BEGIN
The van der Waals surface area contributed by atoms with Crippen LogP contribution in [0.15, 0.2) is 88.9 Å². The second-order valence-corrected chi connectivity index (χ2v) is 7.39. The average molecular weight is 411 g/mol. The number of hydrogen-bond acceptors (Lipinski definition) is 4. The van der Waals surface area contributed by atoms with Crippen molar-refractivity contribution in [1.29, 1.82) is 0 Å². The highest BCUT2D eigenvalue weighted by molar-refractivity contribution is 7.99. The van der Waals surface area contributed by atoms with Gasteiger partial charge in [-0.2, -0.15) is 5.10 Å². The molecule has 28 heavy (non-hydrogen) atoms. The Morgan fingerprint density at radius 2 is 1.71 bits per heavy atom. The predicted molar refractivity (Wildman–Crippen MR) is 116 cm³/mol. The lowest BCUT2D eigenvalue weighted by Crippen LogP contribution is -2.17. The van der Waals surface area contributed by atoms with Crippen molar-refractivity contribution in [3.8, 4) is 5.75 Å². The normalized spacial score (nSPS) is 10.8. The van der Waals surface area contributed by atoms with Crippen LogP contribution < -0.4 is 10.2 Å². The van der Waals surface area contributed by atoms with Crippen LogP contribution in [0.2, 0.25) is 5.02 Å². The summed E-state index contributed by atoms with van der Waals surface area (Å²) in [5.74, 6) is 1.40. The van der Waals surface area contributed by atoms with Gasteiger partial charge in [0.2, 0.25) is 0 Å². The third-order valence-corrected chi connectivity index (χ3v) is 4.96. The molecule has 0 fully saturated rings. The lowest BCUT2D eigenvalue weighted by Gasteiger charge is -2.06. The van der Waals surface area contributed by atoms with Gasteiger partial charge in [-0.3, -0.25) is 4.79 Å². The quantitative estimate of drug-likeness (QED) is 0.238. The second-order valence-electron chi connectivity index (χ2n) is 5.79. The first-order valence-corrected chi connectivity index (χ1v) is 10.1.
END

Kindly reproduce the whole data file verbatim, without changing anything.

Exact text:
The van der Waals surface area contributed by atoms with Crippen LogP contribution in [0.15, 0.2) is 88.9 Å². The second-order valence-corrected chi connectivity index (χ2v) is 7.39. The average molecular weight is 411 g/mol. The number of hydrogen-bond acceptors (Lipinski definition) is 4. The van der Waals surface area contributed by atoms with Crippen molar-refractivity contribution in [1.29, 1.82) is 0 Å². The highest BCUT2D eigenvalue weighted by molar-refractivity contribution is 7.99. The van der Waals surface area contributed by atoms with Gasteiger partial charge in [-0.2, -0.15) is 5.10 Å². The molecule has 28 heavy (non-hydrogen) atoms. The Morgan fingerprint density at radius 2 is 1.71 bits per heavy atom. The predicted molar refractivity (Wildman–Crippen MR) is 116 cm³/mol. The lowest BCUT2D eigenvalue weighted by Crippen LogP contribution is -2.17. The van der Waals surface area contributed by atoms with Crippen molar-refractivity contribution in [3.8, 4) is 5.75 Å². The normalized spacial score (nSPS) is 10.8. The van der Waals surface area contributed by atoms with Crippen LogP contribution < -0.4 is 10.2 Å². The van der Waals surface area contributed by atoms with Crippen LogP contribution in [0.2, 0.25) is 5.02 Å². The summed E-state index contributed by atoms with van der Waals surface area (Å²) in [5.74, 6) is 1.40. The van der Waals surface area contributed by atoms with Gasteiger partial charge in [0.2, 0.25) is 0 Å². The third-order valence-corrected chi connectivity index (χ3v) is 4.96. The molecule has 0 fully saturated rings. The lowest BCUT2D eigenvalue weighted by Gasteiger charge is -2.06. The van der Waals surface area contributed by atoms with Gasteiger partial charge in [-0.3, -0.25) is 4.79 Å². The quantitative estimate of drug-likeness (QED) is 0.238. The second-order valence-electron chi connectivity index (χ2n) is 5.79. The first-order valence-corrected chi connectivity index (χ1v) is 10.1.